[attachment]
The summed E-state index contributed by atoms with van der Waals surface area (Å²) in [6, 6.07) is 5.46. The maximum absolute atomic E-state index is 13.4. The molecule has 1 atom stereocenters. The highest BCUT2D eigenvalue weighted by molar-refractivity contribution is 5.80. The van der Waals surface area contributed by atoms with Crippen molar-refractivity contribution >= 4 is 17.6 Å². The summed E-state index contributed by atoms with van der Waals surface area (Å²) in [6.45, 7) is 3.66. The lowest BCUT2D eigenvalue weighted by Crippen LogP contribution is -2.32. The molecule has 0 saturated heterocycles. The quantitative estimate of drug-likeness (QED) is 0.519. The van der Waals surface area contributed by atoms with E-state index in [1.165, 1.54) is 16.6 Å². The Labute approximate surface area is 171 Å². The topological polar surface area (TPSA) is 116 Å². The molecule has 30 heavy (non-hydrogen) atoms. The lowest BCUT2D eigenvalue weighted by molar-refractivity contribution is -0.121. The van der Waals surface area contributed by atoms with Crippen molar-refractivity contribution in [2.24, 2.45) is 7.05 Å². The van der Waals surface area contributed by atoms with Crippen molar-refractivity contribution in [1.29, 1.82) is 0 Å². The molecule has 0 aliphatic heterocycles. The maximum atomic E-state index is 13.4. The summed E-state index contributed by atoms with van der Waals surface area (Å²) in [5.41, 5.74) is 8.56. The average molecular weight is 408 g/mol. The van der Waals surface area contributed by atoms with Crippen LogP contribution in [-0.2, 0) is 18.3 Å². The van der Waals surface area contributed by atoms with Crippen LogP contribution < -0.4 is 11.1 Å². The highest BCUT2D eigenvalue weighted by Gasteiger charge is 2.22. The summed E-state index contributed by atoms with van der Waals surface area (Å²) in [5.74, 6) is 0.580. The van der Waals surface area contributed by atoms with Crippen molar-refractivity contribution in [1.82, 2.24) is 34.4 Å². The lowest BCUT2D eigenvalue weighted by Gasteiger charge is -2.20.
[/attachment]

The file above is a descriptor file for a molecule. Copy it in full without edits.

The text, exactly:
The summed E-state index contributed by atoms with van der Waals surface area (Å²) in [6, 6.07) is 5.46. The maximum absolute atomic E-state index is 13.4. The molecule has 1 atom stereocenters. The highest BCUT2D eigenvalue weighted by molar-refractivity contribution is 5.80. The van der Waals surface area contributed by atoms with Crippen molar-refractivity contribution >= 4 is 17.6 Å². The summed E-state index contributed by atoms with van der Waals surface area (Å²) in [6.45, 7) is 3.66. The lowest BCUT2D eigenvalue weighted by Crippen LogP contribution is -2.32. The molecule has 0 saturated heterocycles. The quantitative estimate of drug-likeness (QED) is 0.519. The van der Waals surface area contributed by atoms with E-state index in [1.165, 1.54) is 16.6 Å². The Labute approximate surface area is 171 Å². The topological polar surface area (TPSA) is 116 Å². The molecule has 30 heavy (non-hydrogen) atoms. The lowest BCUT2D eigenvalue weighted by molar-refractivity contribution is -0.121. The van der Waals surface area contributed by atoms with Crippen molar-refractivity contribution in [2.24, 2.45) is 7.05 Å². The van der Waals surface area contributed by atoms with Crippen molar-refractivity contribution in [1.29, 1.82) is 0 Å². The molecule has 0 aliphatic heterocycles. The maximum atomic E-state index is 13.4. The summed E-state index contributed by atoms with van der Waals surface area (Å²) in [5.41, 5.74) is 8.56. The average molecular weight is 408 g/mol. The van der Waals surface area contributed by atoms with Crippen LogP contribution in [-0.2, 0) is 18.3 Å². The van der Waals surface area contributed by atoms with Crippen LogP contribution < -0.4 is 11.1 Å². The highest BCUT2D eigenvalue weighted by Gasteiger charge is 2.22. The summed E-state index contributed by atoms with van der Waals surface area (Å²) in [5.74, 6) is 0.580. The van der Waals surface area contributed by atoms with Crippen molar-refractivity contribution in [1.82, 2.24) is 34.4 Å². The lowest BCUT2D eigenvalue weighted by Gasteiger charge is -2.20.